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My Very Own Fish Story: Seafood Chowder
Categories: Chowder, Fish, Pork, Potatoes


The Soup That Got Away

The soup this week is Seafood Chowder, but I’m not exactly sure why.

Clam chowder is a great soup and definitely belongs in the culinary canon but I don’t have any particular emotional attachment to the stuff.  My brother was the big chowder fan growing up, but outside of lunching on cans of Snow’s every once in a while, the soup didn’t make a big impact on the rest of us.

Maybe it’s because clams weren’t readily available for soup making.  Perhaps it’s because soup making in my formative years consisted mainly of opening up cans of soup (see my chicken soup, I’ve still got to do a straight tomato soup.)

Seafood was definitely available.

I have vivid memories of the fish market down at the Redondo Beach pier and lowering drop lines down into the water when I was still in single digits. Later my brothers and I would catch opaleye (perch) off the rocks below Haggerty’s mansion of Surfin’ USA fame.  We would also occasionally fish for bonito in King Harbor (a great fight even with our twenty pound test) and later still my brothers would go out in a friend’s boat and catch the occasional halibut, including a thirty-two pounder that was lost to a freezer mishap.

So we ate a fair amount of seafood.  The Pacific was right there, after all.  Our meals consisted mostly of steaks and fillets with the rare shellfish dish thrown in.  I also have some vague recollection of my mom making bouillabaise or paella or jambalaya or something like that, but I wasn’t a real seafood lover at the time, so it didn’t make much of an impression.

And again, no chowder, which means that my thoughts about the dish aren’t really anchored down.  I have feelings about corn chowder, but those are mostly through the lens of my mom’s schoolgirl memories.  For clam chowder?  Nothing.

Note: Before I continue, I want to make clear that I’m talking about New England clam chowder here, not that nonsense they make in Manhattan.  I’m willing to admit that New York has a special gift for pizza and cheesecake, even massive loan fraud, but that red stuff they put clams into is not chowder.   It’s not even cioppino.  Not to knock cioppino or anything, but you get the idea.

I guess it all comes down to a problem of supply.  You can get clams outside of New England, but you have to special order them.  They’re not front and center in the fish section of the local market.  I discovered that when I tried to make clam chowder earlier.  My uncle had requested I make a chowder back in the spring, but he had to settle for corn.  This time he’ll have to settle for general seafood. (Sorry Don!)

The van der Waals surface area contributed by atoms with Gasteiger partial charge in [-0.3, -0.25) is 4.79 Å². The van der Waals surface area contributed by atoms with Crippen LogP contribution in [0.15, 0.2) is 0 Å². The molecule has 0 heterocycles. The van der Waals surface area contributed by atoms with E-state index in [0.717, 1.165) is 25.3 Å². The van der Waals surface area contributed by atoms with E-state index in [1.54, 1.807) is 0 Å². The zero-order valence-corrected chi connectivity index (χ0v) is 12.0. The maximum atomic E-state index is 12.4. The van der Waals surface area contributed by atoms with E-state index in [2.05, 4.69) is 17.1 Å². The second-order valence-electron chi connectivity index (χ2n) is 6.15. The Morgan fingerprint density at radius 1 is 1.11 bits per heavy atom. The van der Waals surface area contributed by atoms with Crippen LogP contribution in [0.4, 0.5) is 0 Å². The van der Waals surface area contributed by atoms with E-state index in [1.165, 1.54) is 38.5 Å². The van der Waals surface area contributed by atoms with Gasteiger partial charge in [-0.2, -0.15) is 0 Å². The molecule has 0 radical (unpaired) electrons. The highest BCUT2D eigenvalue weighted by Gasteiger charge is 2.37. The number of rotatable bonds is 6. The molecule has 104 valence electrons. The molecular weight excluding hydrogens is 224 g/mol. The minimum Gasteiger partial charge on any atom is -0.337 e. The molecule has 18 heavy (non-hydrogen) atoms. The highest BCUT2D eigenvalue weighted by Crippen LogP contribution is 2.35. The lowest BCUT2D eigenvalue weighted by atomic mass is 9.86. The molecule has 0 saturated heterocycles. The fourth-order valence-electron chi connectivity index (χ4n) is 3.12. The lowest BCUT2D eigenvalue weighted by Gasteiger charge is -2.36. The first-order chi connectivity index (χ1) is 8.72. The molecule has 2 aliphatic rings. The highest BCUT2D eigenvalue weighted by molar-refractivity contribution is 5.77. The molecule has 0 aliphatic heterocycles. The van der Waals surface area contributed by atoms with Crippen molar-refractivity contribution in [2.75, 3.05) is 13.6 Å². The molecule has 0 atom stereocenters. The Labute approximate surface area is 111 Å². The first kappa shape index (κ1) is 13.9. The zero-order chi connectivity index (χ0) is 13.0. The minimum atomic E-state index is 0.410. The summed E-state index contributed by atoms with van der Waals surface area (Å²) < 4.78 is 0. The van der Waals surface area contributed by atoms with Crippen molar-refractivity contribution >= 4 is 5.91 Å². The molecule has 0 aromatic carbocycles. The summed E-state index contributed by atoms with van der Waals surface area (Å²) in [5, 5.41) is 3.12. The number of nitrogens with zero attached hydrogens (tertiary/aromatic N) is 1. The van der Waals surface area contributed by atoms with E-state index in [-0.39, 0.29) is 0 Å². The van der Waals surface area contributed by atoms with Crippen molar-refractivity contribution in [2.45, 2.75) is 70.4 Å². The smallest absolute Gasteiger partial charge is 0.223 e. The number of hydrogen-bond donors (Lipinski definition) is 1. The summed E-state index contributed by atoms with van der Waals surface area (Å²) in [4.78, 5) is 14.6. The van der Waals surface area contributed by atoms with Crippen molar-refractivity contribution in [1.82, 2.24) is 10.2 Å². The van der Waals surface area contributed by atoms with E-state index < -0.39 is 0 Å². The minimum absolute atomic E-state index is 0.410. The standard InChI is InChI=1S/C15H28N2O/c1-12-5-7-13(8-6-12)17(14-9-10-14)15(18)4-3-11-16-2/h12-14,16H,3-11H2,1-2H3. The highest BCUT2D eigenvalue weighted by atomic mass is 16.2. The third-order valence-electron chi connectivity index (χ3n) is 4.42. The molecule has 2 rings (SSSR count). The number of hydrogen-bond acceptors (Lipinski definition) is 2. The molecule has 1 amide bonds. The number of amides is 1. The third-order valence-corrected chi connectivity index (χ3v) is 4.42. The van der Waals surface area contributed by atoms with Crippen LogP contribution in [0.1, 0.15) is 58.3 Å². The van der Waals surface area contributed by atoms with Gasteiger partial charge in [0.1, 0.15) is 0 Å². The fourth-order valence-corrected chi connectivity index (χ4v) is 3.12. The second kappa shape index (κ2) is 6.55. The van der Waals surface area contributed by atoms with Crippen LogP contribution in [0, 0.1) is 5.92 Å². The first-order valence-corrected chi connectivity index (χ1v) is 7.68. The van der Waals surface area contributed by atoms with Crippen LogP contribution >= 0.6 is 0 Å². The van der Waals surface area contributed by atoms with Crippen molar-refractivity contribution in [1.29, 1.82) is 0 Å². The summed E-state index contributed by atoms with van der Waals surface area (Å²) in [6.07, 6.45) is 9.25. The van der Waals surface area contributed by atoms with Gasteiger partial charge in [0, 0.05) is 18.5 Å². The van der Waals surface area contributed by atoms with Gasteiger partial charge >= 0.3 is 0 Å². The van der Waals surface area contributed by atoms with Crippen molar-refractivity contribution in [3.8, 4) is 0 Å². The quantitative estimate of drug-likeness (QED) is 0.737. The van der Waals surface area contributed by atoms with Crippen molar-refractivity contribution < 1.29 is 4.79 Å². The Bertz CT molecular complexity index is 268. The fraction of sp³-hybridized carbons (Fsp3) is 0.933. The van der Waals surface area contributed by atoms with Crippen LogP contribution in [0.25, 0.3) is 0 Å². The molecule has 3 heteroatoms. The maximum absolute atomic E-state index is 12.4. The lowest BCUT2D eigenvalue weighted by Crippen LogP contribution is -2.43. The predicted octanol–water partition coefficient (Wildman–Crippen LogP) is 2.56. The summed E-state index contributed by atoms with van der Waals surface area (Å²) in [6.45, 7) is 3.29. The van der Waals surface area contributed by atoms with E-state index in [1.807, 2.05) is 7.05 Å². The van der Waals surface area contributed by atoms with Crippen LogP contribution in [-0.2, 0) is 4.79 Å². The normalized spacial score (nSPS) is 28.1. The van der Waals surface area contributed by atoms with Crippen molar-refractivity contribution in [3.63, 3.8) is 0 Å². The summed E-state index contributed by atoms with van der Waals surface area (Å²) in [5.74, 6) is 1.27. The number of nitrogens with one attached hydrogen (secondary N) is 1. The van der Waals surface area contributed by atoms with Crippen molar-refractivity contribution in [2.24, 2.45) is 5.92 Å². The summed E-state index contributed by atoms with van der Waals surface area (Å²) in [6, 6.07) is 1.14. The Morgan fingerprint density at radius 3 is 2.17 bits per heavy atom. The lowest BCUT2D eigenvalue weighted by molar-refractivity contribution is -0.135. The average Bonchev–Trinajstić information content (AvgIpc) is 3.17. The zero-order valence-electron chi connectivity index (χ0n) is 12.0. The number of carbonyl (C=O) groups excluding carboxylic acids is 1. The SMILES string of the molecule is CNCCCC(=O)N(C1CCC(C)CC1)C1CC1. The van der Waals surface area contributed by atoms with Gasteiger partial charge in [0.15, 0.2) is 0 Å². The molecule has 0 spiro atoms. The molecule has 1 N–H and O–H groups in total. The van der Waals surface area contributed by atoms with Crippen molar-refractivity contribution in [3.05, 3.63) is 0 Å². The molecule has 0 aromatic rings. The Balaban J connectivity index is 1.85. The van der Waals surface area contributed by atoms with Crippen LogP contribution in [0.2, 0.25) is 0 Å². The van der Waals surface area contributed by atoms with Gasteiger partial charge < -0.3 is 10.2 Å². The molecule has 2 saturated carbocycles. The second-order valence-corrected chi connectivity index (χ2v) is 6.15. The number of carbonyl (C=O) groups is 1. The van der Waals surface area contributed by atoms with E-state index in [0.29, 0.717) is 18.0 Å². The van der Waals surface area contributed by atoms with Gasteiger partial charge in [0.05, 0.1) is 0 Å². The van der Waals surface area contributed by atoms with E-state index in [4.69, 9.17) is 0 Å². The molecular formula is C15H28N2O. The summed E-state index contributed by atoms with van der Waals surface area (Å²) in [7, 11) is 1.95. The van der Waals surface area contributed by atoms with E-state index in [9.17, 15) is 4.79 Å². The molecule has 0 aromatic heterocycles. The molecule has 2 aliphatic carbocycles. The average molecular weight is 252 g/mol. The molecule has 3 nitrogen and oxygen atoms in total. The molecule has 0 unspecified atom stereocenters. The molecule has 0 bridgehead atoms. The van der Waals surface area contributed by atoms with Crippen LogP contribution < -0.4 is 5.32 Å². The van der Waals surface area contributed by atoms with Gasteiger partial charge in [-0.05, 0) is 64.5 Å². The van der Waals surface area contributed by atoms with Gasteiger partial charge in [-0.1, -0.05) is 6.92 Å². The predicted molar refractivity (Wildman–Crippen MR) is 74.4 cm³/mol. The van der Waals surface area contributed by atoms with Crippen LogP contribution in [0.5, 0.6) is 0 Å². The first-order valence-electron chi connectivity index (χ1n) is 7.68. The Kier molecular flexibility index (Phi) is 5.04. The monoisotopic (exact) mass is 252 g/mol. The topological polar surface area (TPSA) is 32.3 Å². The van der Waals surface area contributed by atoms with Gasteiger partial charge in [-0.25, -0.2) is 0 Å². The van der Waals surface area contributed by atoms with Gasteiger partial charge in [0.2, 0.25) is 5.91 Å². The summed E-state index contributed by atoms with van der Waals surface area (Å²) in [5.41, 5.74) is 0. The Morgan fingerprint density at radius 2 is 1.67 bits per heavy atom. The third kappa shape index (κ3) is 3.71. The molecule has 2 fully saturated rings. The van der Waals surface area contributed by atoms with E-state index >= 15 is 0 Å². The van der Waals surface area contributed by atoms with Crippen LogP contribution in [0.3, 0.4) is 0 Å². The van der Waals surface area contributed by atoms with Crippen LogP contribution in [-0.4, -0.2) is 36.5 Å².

My seafood chowder starts much like my corn chowder did, with a béchamel (see Corn Mother). Although instead of making the roux with butter, I use bacon fat.  Then I add milk, half & half, an onion, bay leaves (not a complete clouté) and nutmeg.  Once the sauce is done, I stir in sliced celery, diced potatoes and seafood (I found a nice medley of frozen shrimp, scallops and calamari rings at Trader Joe’s), simmer for a while, let it relax and it’s done.

It turned out great although I should have heated it up a little more before service. Still everyone had nice things to say about it.  Specifically, my wife loved it, one daughter liked it but didn’t eat much of it and the other said it wasn’t her favorite but she liked it.

High praise indeed.

One day I’ll feature a real clam chowder on these pages, for now, though, I’ve got bigger fish to fry.

Seafood Chowder
(serves 6-8)
6 oz bacon
4 T flour
6 cups milk
2 cups half & half
2 bay leaves
½ onion
pinch nutmeg
Salt & pepper, to taste
8 oz celery, sliced
1 lb, potatoes, peeled & diced
1 lb, assorted seafood pieces (fresh or frozen, you know what I used)

  1. Fry bacon in a 3 quart stock pot and set aside.
  2. Stir flour into the rendered bacon fat and cook over low heat for 5-7 to make a roux.
  3. Add the milk, half & half, onion, bay leaves, nutmeg and seasonings and set it to simmer for 20-30 minutes.
  4. Now that you’ve made a béchamel, it’s time to turn it into chowder.  Add celery, potatoes and seafood, bring to a boil, then reduce to a simmer for 30 minutes.
  5. Let the soup cool for an hour or two before serving.  This gives it a chance to really thicken up.  Remember to remove the onion and bay leaves before service.
  6. Serve with crusty bread or, if you’ve got it, inside a nice sourdough bread bowl.  I never got to have soup in a bread bowl growing up and it sent me down this crazy road.  Don’t let that happen to you.

Image Credit: Empty Sourdough Bread Bowl, A still from the Clip Art files.

This is my first entry into the long dormant seafood category.  Let me know how it turned out.  Actually, it might be better better if you sent photo documentation.  Anyone can talk about fish chowder, it’s not the same thing as doing it.  I’ll be reading and responding, and would love to hear.

4 Comments to “My Very Own Fish Story: Seafood Chowder”

  1. Paul says:

    Next you have to do a soup that is based on the bacon wrapped filet of sole dish that was (other than tuna casserole) our mainstay seafood dish growing up… Good work young man!

    • pcandres says:

      Scary. I think I’ll have to find a way around that. Tuna noodle, however. Maybe that is something I can tweak into soup-dom. Thanks for the comment.

  2. Titania says:

    Well this time I’m not going to comment on your soup for known reasons but Dave tells me it wasn’t Surfing Safari, it was Surfing U.S.A. The Haggerty Mansion was also in Frost and Nixon (or vice versa).

    • pcandres says:

      Oops! Well that was a typo. Thanks for the observation and the comment.